A jury at the inquest into the death of 66-year-old Wadid Barsoum, who was killed by his cellmate whilst on remand at HMP Wandsworth has concluded he was unlawfully killed.
The conclusion comes after an eight day inquest heard by Westminster Coroner, Dr Shirley Radcliffe, sitting in the High Court. The jury noted in their conclusion a failure of the prison’s in-reach team to read a report by a consultant psychiatrist containing useful information about the cellmate’s mental health. They were directed not to make any further criticisms of the prison or healthcare staff by the coroner however, they did make a request to include comments relating to significant pressure on resources at Wandsworth and an absence of adequate communication systems but the coroner refused.
On 4 May 2015, Taras Nykolyn attacked Mr Barsoum with their shared television set and as a result, Mr Barsoum died from severe head injuries. Mr Nykolyn was later convicted of manslaughter on the grounds of diminished responsibility.
Mr Barsoum was sharing a cell with Mr Nykolyn, who was being held at Wandsworth after committing a violent and unprovoked assault on an unarmed man on Wimbledon Common.
Despite this, in his cell sharing risk assessment he was deemed suitable to share a cell with another inmate. Over the following months, he was referred to the mental health in-reach team a number of times over concerns about bizarre behaviour and the possibility he was hearing voices. He also received disciplinary action as a result of fighting with a cellmate and smashing up his cell.
Two consultant forensic psychiatrists instructed by Mr Nykolyn’s defence solicitor had determined that Mr Nykolyn was acutely psychotic at the time of the offence on Wimbledon Common, that he may have a chronic underlying psychotic condition, and that his risk level was linked to his mental health. In January 2015, psychiatrists recommended that he be sent to hospital for his mental health to be monitored and assessed.
This did not take place and instead Mr Nykolyn was kept on the wing, being seen intermittently by a psychiatric nurse who did not read the psychiatric report and was not aware of the nature of his initial offence.
He was discharged from the mental health caseload on 26 February 2015, despite the fact that on the same day he was transferred to the segregation unit following an incident where he was described by a prison officer as not seeming to recognise him.
Mr Nykolyn was referred to in-reach again following concerns that he was hearing voices. He was seen for around 10-15 minutes by a consultant forensic psychiatrist who did not review the psychiatric reports available on his medical records and did not use an interpreter. He was discharged again a few weeks later.
Mr Nykolyn continued to show signs of deteriorating mental health and on 3 May, the day before the attack, he was acting aggressively, holding his head and repeating random words to prison staff. The inquest heard from consultant psychiatrist, Dr Baker, who said that according to the symptoms described, there was a strong possibility that they were indicative of a further psychotic episode. Mr Nykolyn was prescribed paracetamol by nursing staff.
In the early hours of 4 May 2015, Mr Nykylon killed Mr Barsoum. When asked why he committed the offence he responded “I looked in the mirror”.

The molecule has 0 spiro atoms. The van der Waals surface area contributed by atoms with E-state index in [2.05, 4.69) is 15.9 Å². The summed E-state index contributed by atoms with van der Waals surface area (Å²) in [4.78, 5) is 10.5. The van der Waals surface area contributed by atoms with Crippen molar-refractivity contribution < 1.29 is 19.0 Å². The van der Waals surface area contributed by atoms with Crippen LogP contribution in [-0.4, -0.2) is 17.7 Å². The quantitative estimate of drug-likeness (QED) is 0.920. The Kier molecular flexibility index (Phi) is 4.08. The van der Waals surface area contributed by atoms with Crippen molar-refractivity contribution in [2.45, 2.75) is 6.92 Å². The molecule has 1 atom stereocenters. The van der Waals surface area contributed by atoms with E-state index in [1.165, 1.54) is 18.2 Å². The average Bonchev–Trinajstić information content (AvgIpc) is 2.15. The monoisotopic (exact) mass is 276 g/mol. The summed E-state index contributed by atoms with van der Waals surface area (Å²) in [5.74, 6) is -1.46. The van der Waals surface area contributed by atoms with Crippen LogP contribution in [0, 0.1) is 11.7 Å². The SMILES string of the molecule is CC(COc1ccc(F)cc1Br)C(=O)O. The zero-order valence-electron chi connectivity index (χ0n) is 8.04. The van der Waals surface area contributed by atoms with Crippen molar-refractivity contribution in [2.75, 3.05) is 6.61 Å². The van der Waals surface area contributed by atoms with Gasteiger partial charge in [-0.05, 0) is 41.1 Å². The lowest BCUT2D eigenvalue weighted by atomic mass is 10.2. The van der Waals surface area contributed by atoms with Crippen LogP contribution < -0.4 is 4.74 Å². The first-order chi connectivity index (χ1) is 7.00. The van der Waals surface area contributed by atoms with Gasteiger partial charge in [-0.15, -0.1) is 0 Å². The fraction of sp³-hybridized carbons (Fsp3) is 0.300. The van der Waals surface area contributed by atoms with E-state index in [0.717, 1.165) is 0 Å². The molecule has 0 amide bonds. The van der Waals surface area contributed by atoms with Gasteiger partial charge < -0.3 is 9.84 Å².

Whilst the jury were not permitted to further criticise the prison or healthcare services in their conclusion, they indicated that they wanted to make the following findings about the circumstances of Mr Barsoum’s death:
- Restrictions in the Mental Health Act meant the care team were unable to transfer Mr Nykolyn to an external psychiatric unit more capable of carrying out the assessment suggested by the forensic consultant psychiatrist.
- There was significant pressure on available resources which led to a shortage of mental health staff, a heavy workload, a limited number of beds, limited mental health provision at weekends and limited interpreting services.
- There was an absence of common systems or procedures to ensure sharing of all information relating to the alleged offence which may be potentially relevant to inmates’ health and suitability to share a cell. This information was not communicated or readily available to prison officers or mental health staff at Wandsworth.
Claire Brigham, civil liberties solicitor at Hodge Jones & Allen represented Mr Barsoum’s family at the inquest. She says: “Wadid was a much-loved man and his family are devastated by what has happened. Although the coroner directed the jury not to make causative findings against the prison and the healthcare team, it is some comfort to the family to know that the jury did wish to raise the failure to transfer Mr Nykolyn for proper assessment of his mental health, the lack of common systems making sure police, prison and healthcare staff are aware of all relevant information about the initial offence where this is relevant to risk, and the significant pressures on available resources affecting mental healthcare in prisons.
“The family however, remain very concerned that the psychiatric nurse and the consultant psychiatrist responsible for Mr Nykolyn’s care in Wandsworth had not reviewed key information about Mr Nykolyn’s mental health and the risk he posed to others, and that neither agreed in questioning that they ought to have acted differently.”
The inquest concluded on 4 May 2017.
Notes for Editors
Hodge Jones and Allen
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